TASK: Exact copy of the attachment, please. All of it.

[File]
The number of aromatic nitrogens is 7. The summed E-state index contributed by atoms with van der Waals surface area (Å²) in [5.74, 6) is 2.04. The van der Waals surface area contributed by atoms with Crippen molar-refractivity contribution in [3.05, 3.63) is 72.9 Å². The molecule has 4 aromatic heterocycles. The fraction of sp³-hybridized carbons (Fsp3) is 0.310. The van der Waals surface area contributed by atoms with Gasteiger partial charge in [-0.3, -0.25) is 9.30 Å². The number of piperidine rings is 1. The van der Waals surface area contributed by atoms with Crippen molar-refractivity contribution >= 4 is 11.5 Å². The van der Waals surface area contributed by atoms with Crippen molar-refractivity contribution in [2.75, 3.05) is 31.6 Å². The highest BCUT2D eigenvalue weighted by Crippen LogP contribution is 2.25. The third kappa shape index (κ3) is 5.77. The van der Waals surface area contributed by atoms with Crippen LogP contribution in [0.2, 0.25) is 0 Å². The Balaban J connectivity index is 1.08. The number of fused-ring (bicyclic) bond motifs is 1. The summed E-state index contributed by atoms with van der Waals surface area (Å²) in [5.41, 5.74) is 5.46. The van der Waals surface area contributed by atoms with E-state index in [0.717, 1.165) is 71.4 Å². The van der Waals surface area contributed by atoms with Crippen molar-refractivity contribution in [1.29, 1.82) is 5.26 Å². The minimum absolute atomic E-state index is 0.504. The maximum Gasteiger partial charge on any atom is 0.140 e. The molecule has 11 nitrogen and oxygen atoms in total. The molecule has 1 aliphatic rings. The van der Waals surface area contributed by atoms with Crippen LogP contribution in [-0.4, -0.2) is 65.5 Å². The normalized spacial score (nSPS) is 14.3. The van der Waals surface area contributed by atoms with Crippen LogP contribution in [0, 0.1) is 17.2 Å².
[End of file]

The number of aromatic nitrogens is 7. The summed E-state index contributed by atoms with van der Waals surface area (Å²) in [5.74, 6) is 2.04. The van der Waals surface area contributed by atoms with Crippen molar-refractivity contribution in [3.05, 3.63) is 72.9 Å². The molecule has 4 aromatic heterocycles. The fraction of sp³-hybridized carbons (Fsp3) is 0.310. The van der Waals surface area contributed by atoms with Gasteiger partial charge in [-0.3, -0.25) is 9.30 Å². The number of piperidine rings is 1. The van der Waals surface area contributed by atoms with Crippen molar-refractivity contribution >= 4 is 11.5 Å². The van der Waals surface area contributed by atoms with Crippen molar-refractivity contribution in [2.75, 3.05) is 31.6 Å². The highest BCUT2D eigenvalue weighted by Crippen LogP contribution is 2.25. The third kappa shape index (κ3) is 5.77. The van der Waals surface area contributed by atoms with Crippen LogP contribution in [0.2, 0.25) is 0 Å². The Balaban J connectivity index is 1.08. The number of fused-ring (bicyclic) bond motifs is 1. The summed E-state index contributed by atoms with van der Waals surface area (Å²) in [5.41, 5.74) is 5.46. The van der Waals surface area contributed by atoms with E-state index in [0.717, 1.165) is 71.4 Å². The van der Waals surface area contributed by atoms with Crippen molar-refractivity contribution in [1.29, 1.82) is 5.26 Å². The minimum absolute atomic E-state index is 0.504. The maximum Gasteiger partial charge on any atom is 0.140 e. The molecule has 11 nitrogen and oxygen atoms in total. The molecule has 1 aliphatic rings. The van der Waals surface area contributed by atoms with Crippen LogP contribution in [-0.4, -0.2) is 65.5 Å². The normalized spacial score (nSPS) is 14.3. The van der Waals surface area contributed by atoms with Crippen LogP contribution in [0, 0.1) is 17.2 Å².